Restoril is a brand-name, benzodiazepine prescription sleep aid. The generic name of Restoril is temazepam. Restoril can be prescribed to help someone who has problems falling asleep or who frequently wakes in the night. Like other benzodiazepines, Restoril is meant for short-term use. Restoril isn’t meant to be used for more than 7 to 10 days, in most cases. Part of the reason for this limited duration is the fact that benzodiazepines, like Restoril, can be addictive. Restoril withdrawal symptoms can also occur following the halting of extended use.
When someone uses Restoril, along with the potential for addiction and dependence developing, there are other side effects. These can include:
- Next-day drowsiness
- Short-term memory loss
Temazepam is a Schedule IV controlled substance in the United States. This classification indicates evidence showing temazepam has the potential to be habit-forming.
What to Expect During Restoril Withdrawal?
When someone uses Restoril, it works similarly to opioids. Restoril increases the effects of gamma-aminobutyric acid (GABA) in the brain. GABA is a natural neurotransmitter that slows neural activity. By inhibiting brain activity, Restoril helps reduce anxiety levels in the brain and promote sleep.
If someone stops using Restoril suddenly after dependence has developed, they may go through withdrawal. In some cases, Restoril withdrawal can be severe. The more severe side effects of Restoril withdrawal typically exist in people who have taken high doses for a long period.
Mild Restoril withdrawal symptoms include insomnia and nausea. Other Restoril withdrawal symptoms include:
- Flushing of the skin
- Stomach pain
- Mood swings
- Cravings for Restoril
Restoril withdrawal isn’t typically fatal, but can be very uncomfortable and can also lead to complications such as dehydration from diarrhea and vomiting.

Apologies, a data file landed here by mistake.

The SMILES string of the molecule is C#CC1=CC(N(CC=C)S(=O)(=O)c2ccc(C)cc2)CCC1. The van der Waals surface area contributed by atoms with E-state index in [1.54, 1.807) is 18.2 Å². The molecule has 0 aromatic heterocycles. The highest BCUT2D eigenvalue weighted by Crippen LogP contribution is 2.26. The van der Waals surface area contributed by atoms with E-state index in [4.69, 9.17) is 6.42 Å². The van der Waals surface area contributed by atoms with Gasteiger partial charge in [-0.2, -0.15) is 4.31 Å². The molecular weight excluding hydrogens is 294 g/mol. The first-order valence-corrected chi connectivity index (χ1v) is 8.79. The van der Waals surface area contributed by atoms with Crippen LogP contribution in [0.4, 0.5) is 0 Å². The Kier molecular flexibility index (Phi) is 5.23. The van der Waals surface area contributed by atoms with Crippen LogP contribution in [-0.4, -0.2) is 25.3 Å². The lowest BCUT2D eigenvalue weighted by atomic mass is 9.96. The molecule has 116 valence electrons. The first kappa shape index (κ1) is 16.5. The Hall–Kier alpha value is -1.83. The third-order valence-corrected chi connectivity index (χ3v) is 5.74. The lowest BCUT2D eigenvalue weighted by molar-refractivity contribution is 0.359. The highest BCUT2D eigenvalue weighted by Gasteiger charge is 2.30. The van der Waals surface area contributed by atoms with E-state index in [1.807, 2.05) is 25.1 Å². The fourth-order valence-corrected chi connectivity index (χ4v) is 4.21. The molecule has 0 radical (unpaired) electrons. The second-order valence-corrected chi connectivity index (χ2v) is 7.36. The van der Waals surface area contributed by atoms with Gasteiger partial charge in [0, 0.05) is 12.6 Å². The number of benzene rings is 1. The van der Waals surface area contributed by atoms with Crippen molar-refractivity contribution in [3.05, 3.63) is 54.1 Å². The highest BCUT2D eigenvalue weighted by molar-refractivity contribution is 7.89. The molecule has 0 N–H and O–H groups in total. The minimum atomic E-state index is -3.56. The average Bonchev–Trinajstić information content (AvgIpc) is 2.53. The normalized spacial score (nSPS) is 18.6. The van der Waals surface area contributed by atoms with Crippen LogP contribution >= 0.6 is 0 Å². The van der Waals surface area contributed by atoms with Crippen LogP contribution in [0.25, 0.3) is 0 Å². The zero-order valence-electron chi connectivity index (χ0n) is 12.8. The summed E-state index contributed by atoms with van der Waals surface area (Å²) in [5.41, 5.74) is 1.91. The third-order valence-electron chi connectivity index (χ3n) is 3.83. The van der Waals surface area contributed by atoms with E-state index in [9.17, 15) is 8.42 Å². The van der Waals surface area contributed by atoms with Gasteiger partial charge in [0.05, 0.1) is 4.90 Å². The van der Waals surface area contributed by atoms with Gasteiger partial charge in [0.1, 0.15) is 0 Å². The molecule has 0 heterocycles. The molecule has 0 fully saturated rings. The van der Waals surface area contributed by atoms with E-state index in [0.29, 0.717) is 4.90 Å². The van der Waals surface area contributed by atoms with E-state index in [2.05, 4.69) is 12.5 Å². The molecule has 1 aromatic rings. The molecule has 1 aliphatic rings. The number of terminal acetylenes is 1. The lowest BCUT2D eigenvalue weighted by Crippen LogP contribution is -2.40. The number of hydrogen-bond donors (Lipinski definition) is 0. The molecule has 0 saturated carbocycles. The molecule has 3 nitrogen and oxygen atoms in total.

When a doctor prescribes Restoril, they may have the patient gradually lower their dosage rather than stopping suddenly. This process can help reduce or prevent symptoms of Restoril withdrawal from occurring
Restoril Addiction and Detox Timeline
Restoril addiction is separate from dependence, although both conditions may occur together. Addiction is a psychological condition also affecting physical health. Symptoms of addiction to Restoril include compulsive, out-of-control use of the drug in spite of negative consequences.
Before someone can receive addiction treatment for Restoril, they have to detox from it. This requirement means either going through withdrawal cold turkey on their own, tapering down their dosage gradually until it leaves their system, or going through a supervised detox where they receive medical care as they go through withdrawal.
The detox timeline for Restoril varies for every person. Generally, it involves the following:
- Within a few days after the last dose of Restoril is taken, symptoms of withdrawal may begin. During the earliest stage of Restoril withdrawal, the primary symptoms are a return or worsening of insomnia because as the body adjusts to the lack of Restoril, there are reduced levels of GABA in the brain.
- Within four days a person may have peak Restoril detox symptoms including nausea and vomiting.
- Within a week a person will see their withdrawal symptoms decline in most cases, although there can be long-term persistent side effects, such as ongoing insomnia and anxiety.
Where to Find Help
If you or someone you care about struggle with Restoril addiction a professional addiction treatment center can help. Contact Orlando Recovery Center to learn more about how our individualized treatment programs cater to each patient’s specific needs to address their addiction and any co-occurring mental health disorders. Begin your recovery from addiction today.
FDA. “Restoril (temazepam) Capsules.” November 4, 2010. Accessed March 19, 2019.
The Recovery Village aims to improve the quality of life for people struggling with a substance use or mental health disorder with fact-based content about the nature of behavioral health conditions, treatment options and their related outcomes. We publish material that is researched, cited, edited and reviewed by licensed medical professionals. The information we provide is not intended to be a substitute for professional medical advice, diagnosis or treatment. It should not be used in place of the advice of your physician or other qualified healthcare provider.